12ft-long lunatic ward letter sparks new Time and Tide exhibition Frayed

Detail of Lorina Bulwer's extraordinary embroidered letter from the 'Frayed: Textiles on the Edge' exhibition at Time &...

Detail of Lorina Bulwer's extraordinary embroidered letter from the 'Frayed: Textiles on the Edge' exhibition at Time & Tide museum in Great Yarmouth. Photo: Bill Smith - Credit: Archant © 2013

Incarcerated in a workhouse lunatic ward and unable to freely vent her feelings, she noted down her many thoughts of the perceived injustice.

Ruth Battersby Tooke has curated the 'Frayed: Textiles on the Edge' exhibition at Time & Tide museum

Ruth Battersby Tooke has curated the 'Frayed: Textiles on the Edge' exhibition at Time & Tide museum in Great Yarmouth. Photo: Bill Smith - Credit: Archant © 2013

But instead of opting for a diary, Great Yarmouth woman Lorina Bulwer embroidered angry observations about her family, Palmers Department Store and even a Maharaja on a 12ft by 1ft roll of material.

Bed hangings dating from 1800 by Anna Margaretta Brereton of Brinton Hall, Norfolk, at the 'Frayed:

Bed hangings dating from 1800 by Anna Margaretta Brereton of Brinton Hall, Norfolk, at the 'Frayed: Textiles on the Edge' exhibition at Time & Tide museum in Great Yarmouth. Photo: Bill Smith - Credit: Archant © 2013

The hand-sewn letter, more than a century old, has intrigued museum staff and visitors alike since it joined the Norfolk collection in 2004.

And when it was discovered that a second letter – also 14ft long and sewn by Bulwer – existed, staff were elated.

Ruth Battersby Tooke, senior curator of costume and textiles, explained that the second letter was kept in Thackray's Medical Museum in Leeds, but nobody had ever made the connection.


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'We had a call last summer,' she said. 'It was so exciting I ran through the streets of Norwich to tell my colleague at the Bridewell Museum.

'I was doing air punches and everything.

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'It was in a public museum so there was a chance of a loan, and now we can display them together for the first time in 100 years.

'We thought, how can we build a collection around this?'

The resulting exhibition at the Time and Tide, in Great Yarmouth, is called Frayed: Textiles on the Edge, and it launches tomorrow to coincide with World Mental Health Day.

It boasts contemporary artwork from feted Brit artist Tracey Emin, and loaned work by textile artists Elizabeth Parker and Rosalind Wyatt from the V&A.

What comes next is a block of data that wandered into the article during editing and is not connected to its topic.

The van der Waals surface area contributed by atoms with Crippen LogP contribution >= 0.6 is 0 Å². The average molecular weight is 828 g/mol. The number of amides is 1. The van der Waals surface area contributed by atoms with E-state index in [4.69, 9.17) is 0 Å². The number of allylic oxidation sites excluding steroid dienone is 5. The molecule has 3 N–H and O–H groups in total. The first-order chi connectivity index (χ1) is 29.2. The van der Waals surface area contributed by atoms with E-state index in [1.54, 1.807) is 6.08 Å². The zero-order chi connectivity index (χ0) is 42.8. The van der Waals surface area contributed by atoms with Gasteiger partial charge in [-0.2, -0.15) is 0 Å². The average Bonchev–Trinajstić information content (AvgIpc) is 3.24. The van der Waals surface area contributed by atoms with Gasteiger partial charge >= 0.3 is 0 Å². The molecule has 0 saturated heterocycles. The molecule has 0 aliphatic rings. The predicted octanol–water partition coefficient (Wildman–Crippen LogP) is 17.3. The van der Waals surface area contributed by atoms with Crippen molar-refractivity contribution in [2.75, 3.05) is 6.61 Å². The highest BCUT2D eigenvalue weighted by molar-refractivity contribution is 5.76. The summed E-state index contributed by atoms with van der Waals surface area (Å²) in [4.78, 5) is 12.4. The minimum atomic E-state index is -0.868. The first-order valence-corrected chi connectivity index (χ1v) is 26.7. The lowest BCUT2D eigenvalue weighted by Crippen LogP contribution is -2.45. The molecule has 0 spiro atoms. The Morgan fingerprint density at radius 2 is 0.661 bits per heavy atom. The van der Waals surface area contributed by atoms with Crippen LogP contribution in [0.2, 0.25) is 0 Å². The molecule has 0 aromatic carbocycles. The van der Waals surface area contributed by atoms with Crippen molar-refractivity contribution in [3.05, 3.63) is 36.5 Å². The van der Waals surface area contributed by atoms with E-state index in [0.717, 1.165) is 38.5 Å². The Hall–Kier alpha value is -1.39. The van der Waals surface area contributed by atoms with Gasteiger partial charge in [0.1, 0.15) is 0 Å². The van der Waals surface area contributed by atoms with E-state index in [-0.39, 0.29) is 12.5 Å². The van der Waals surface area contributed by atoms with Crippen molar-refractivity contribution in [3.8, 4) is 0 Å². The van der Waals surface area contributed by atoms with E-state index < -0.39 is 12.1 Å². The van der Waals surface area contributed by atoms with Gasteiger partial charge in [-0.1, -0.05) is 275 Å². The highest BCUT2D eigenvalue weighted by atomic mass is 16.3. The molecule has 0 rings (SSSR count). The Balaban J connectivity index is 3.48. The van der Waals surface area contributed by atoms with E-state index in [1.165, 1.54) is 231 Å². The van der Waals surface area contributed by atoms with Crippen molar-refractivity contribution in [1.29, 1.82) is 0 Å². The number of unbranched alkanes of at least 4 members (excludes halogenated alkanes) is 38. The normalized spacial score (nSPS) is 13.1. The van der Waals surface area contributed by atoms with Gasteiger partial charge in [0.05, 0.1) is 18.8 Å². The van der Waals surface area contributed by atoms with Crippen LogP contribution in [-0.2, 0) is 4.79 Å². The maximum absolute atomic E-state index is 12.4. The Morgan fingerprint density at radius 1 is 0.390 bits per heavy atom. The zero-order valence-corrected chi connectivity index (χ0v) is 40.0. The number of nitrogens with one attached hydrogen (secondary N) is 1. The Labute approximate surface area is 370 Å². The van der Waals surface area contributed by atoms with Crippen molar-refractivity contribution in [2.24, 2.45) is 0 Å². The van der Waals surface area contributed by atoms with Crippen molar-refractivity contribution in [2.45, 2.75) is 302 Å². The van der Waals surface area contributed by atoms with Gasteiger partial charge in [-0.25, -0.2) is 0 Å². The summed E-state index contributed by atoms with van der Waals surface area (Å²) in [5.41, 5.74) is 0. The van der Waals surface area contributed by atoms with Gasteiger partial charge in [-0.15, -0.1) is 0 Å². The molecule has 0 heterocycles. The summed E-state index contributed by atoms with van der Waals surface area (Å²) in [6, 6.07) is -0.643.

But Ms Battersby Tooke stressed Frayed is rooted in Norfolk.

'We're not necessarily trying to tell the story of mental health and textiles, as that would put people in boxes,' she added. 'We didn't want to medicalise it.

'I thought a constructive way to get that across was to show contemporary artwork alongside it.'

She hoped this would show continuity, and that textiles are still a form of therapy for 'stilling the mind by busying the hands'.

One such piece – created by Anna Margaretta Brereton – is famous within patchwork circles and is seldom put on display.

Mrs Brereton had 10 children from 1781-96 and four died in infancy, then a son died aged 14.

Overcome with grief and disengaged, friends found she responded to embroidery and so encouraged her to further the hobby.

She immersed herself in sewing bed hangings, and over four years created intricate coverings with 2,438 individual patterns on.

The work is very fragile and took six staff two days to put up.

A descendant from Briningham, near Holt, helped curators with family history.

Another study of textiles as a coping mechanism comes from Sheringham man John Craske, who created The Evacuation of Dunkirk in a style he called 'painting in wools'.

Born in 1861, Mr Craske was diagnosed with a benign brain tumour and was unable to enlist as a soldier despite numerous efforts.

He was also unable to stand for long periods, so took to sewing in bed.

Ms Battersby Tooke noted his Dunkirk artwork – realising his military ambitions – appears more north Norfolk than France in the landscape.

Other work on display takes in prisoners striving to engage with society, and samplers created by those in mourning.

'There are lots of sad stories but every one of these people had support around them,' added Ms Battersby Tooke. 'Someone was giving them materials to get over their particular moment of grief or illness and those people are taking their wellbeing literally into their own hands.

'For some people it's a chronic condition and it won't go away, but others get better enough to resume their work.'

The Emin piece, called Haunted, is described as a study of melancholy and loneliness.

Most work on display comes from the 27,000-strong Norwich Museums Costumes and Textiles collection.

Organisers have hailed the Arts Council, Costume and Textile Association and Mind for helping piece the collection together.

Frayed: Textiles on the Edge opens at the Time and Tide Museum in Great Yarmouth tomorrow, and runs until March 2014. Entry is included with general admission to the museum.

For details, see www.museums.norfolk.gov.uk/Visit_Us/Time_and_Tide or www.frayedtextilesonthe edge.wordpress.com

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